High Banks and Memory Banks
I have always been told and have also read that we all have recesses in our mind that hold memory banks. We don't always remember everything that happened in our life, but sometimes something will trigger a memory and it will then come to the forefront of our mind and allow us to share. Below are some of the memories I want to share with other race fans. I would like to express that I felt, and still feel very privileged to have lived there during the time history was being made in this sport beginning with the first Daytona 500.
I remember February 1959. A new 2.5 mile auto racing track had opened in Daytona. It was huge and the banking was very impressive. The first race at the track was the Daytona 500 and was held on February 22 that year. A group of my classmates and I were fortunate enough to attend that race. We were in total awe at what we saw. It was very exciting and fun to be there in person. They named the stock cars that were running the Grand National Series. The sound and the smells immediately made me realize I could be a very avid fan of this sport. Although it was titled about types of fans, my article about my experience at that race can be read here.
It was a very close finish and Lee Petty was declared the winner three days later. There was no electronic timing so they had to resort to photographs to determine the winner. Most of us fans had left the track thinking Johnny Beauchamp had won and were surprised they changed the results. There was a gentleman who drove the first and only Dodge in that particular Daytona 500 and he finished in 28th place. More about him will follow at the end of the article.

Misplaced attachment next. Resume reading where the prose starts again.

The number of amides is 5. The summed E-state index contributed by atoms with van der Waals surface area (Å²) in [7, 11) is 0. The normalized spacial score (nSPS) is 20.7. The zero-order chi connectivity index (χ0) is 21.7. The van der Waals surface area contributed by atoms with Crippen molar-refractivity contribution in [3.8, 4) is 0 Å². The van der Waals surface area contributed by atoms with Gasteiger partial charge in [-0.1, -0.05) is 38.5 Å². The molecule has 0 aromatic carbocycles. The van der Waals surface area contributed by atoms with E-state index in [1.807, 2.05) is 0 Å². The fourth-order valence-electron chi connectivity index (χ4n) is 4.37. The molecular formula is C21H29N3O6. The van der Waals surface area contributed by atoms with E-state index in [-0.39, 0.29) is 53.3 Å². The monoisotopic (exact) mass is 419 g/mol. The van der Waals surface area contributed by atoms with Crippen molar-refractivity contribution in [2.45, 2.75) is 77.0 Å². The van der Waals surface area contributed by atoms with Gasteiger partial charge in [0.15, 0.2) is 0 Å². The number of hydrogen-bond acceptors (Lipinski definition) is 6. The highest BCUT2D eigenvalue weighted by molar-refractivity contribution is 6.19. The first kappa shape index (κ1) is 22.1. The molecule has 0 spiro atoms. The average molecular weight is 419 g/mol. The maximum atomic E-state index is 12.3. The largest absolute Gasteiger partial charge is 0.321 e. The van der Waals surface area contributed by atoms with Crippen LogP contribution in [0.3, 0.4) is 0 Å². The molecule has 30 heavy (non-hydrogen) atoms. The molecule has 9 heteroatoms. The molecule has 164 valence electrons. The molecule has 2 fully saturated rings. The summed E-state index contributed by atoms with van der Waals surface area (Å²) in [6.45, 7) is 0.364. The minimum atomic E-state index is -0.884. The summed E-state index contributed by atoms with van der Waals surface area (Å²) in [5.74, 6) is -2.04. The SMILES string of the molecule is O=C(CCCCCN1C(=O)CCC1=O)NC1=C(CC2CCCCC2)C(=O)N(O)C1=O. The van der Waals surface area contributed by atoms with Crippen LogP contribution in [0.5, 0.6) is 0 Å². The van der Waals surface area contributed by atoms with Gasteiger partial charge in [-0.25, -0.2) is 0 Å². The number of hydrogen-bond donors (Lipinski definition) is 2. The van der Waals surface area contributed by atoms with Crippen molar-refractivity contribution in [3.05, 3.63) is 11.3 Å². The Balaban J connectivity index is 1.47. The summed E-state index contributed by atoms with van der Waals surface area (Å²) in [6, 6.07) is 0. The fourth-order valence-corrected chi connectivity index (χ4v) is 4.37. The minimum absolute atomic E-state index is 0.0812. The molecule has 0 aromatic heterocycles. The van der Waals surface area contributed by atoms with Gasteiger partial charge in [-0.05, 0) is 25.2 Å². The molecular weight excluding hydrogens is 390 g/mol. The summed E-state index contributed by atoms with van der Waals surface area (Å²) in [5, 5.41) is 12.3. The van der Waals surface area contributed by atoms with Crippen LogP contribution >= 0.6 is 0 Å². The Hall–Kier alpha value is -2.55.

The race took 3 hours and 41 minutes to complete and the average speed was 135.521mph. Most of us were amazed the cars went that fast.
February 18, 1962. I was in attendance at the fourth Daytona 500. I was just as excited as I had been at the first one.
A driver named Edward Glenn Roberts won this race. He was better known as Fireball Roberts and was a favorite by most fans. He was a Florida boy and had grown up about 60 miles from Daytona.
The race took only 3 hours and 10 minutes to complete that year and the average speed was 152.529 mph which was quite a bit faster than the first one. The margin of victory was 27 seconds.
We would lose Fireball in July 1964 as a result of burns and injuries he had suffered in a crash at Charlotte in May.
In December1963 Wendell Scott was the first African American to win a Grand National Race. Driving a Bel Air Chevrolet he had bought from Ned Jarrett, he won a Grand National race at Speedway Park in Jacksonville, FL
Author's Note: I was not at this race, but since it was history, I included it.
February 23, 1964. The winner, Richard Petty won this race by a lap over 2nd place finisher Jimmy Pardue. The average speed was154.334 mph and the margin of victory was 1 lap and 9 seconds. There were 3 cautions and 6 lead changes, even with leader finishing on the lead lap by himself. There were almost 70,000 fans in attendance that year.